Government may have to do some damage control to clear Barbados’ name in light of the controversy surrounding the Nigeria Delta Youth Empowerment Programme.
Senator Sir Roy Trotman made the suggestion today as he urged Government to look to see how it could capitalize on heightened interest in education by foreign students and, at the same time, be wary of those with less than honourable intentions.
“We have to be careful of any vultures that there might be in the surrounding landscapes,” he warned.
“There will be people who will try to take shortcuts and try to zero in on the wallets and would not have too much of a care regarding the level of bad effect that all of this might have on our publics. I therefore would like to urge that the rumours which there were surrounding the Nigerian experience, that those records, as much as can be done, are put clear and that we ensure that those persons when they come to Barbados are able to see Barbados as an example of business always being done in a transparent manner.”
Close to 90 Nigerian students arrived in Barbados last December under the the programme to pursue a nine-month study course in tourism and agriculture studies at the Barbados Community College.
The programme hit a snag almost immediately when a group of the students went public with complaints about poor accommodation, bad food and a lack of water at the Casa Grande Hotel in St Philip where they were staying. Another group of the students subsequently went to the media saying that the complaints were fabricated. Thirteen of the students were ordered back home but only five have so far left. There were also allegations that the funds for the programme were mismanaged.
Despite those troubles, Sir Roy contended that Barbados could capitalize on the interest of foreign students in this country’s education system.
Although not going into details, he said he had been made aware a few weeks ago about interest in using Barbados as a centre for students from Nigeria to be educated.
“It is my view that that is but one of those areas where work of that sort can be done . . . Other countries are willing to capitalize on our educational infrastructure. The question really for us is whether we are prepared to do so for ourselves,” Sir Roy said.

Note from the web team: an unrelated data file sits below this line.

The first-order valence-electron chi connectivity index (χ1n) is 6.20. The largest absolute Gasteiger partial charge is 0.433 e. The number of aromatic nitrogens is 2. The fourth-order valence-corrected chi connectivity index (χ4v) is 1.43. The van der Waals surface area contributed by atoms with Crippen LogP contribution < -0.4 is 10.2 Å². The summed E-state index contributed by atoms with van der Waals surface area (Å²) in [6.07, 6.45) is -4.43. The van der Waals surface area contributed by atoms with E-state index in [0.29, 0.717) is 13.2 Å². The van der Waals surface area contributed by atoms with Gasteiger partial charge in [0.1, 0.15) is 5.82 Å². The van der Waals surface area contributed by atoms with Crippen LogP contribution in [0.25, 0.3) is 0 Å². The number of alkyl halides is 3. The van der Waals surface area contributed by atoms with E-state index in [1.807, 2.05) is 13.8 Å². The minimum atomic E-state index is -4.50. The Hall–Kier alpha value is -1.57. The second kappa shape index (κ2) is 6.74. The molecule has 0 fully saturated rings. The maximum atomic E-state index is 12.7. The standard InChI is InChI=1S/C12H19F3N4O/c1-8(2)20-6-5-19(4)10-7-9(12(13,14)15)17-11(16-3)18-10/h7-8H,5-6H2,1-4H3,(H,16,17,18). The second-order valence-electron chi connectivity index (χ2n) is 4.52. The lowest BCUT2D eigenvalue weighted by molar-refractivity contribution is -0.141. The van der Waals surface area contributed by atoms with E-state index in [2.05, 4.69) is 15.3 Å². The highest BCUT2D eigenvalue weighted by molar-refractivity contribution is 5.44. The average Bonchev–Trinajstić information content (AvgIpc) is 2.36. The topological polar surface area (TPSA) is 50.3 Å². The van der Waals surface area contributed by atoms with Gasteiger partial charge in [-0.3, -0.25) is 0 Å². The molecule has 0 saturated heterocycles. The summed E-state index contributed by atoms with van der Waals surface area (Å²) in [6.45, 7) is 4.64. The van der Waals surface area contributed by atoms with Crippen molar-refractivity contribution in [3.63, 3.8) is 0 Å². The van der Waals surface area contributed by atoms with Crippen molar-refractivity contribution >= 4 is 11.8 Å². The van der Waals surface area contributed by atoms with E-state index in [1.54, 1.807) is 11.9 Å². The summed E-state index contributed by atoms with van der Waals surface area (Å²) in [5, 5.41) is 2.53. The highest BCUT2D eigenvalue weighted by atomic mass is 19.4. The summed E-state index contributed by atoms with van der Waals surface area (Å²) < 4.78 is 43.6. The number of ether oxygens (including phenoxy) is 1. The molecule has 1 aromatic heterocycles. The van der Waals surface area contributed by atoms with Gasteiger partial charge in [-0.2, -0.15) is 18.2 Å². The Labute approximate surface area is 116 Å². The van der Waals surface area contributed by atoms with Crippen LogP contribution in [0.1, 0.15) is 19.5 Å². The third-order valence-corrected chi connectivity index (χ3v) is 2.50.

The veteran trade union leader said the BWU had also been approached by persons interested in using its facilities for training hundreds of people in the areas of aeronautics and avionics.
Fellow Senator Sir Trevor Carmichael, in his contribution to the debate, also pointed to Barbados’ potential in this area.
He suggested that it was possible to revive an educational industry via private-public sector partnerships.
The Independent Senator identified the Edworks programme, which originated in Australia and components of which have been brought here, as one example of such collaboration. The tutoring programme has been piloted at the Bay Primary School.
“I suggest that Edworks will continue and it provides a great opportunity for Government and a private institution such as Edworks to collaborate further for the national benefit,” he said.
“This opens potentially a wide market for us to restart the bringing of students here for tuition, because let us not forget that in the 50s and 60s and less so in the 70s the large number of Venezuelans and some from other parts of South America came here as boarding students not just to learn English but to be fully tutored in our educational methods . . .
“Edworks could prove as a catalyst for a return of that type of educational industry where we get involved in the importation of students for educational purposes,” Sir Trevor added, as he also indicated that it presented a good opportunity for young entrepreneurs to start “an import industry of students”.
Meantime, Sir Roy called for cross-party committees to be established to examine the funding of education and welfare benefits in Barbados.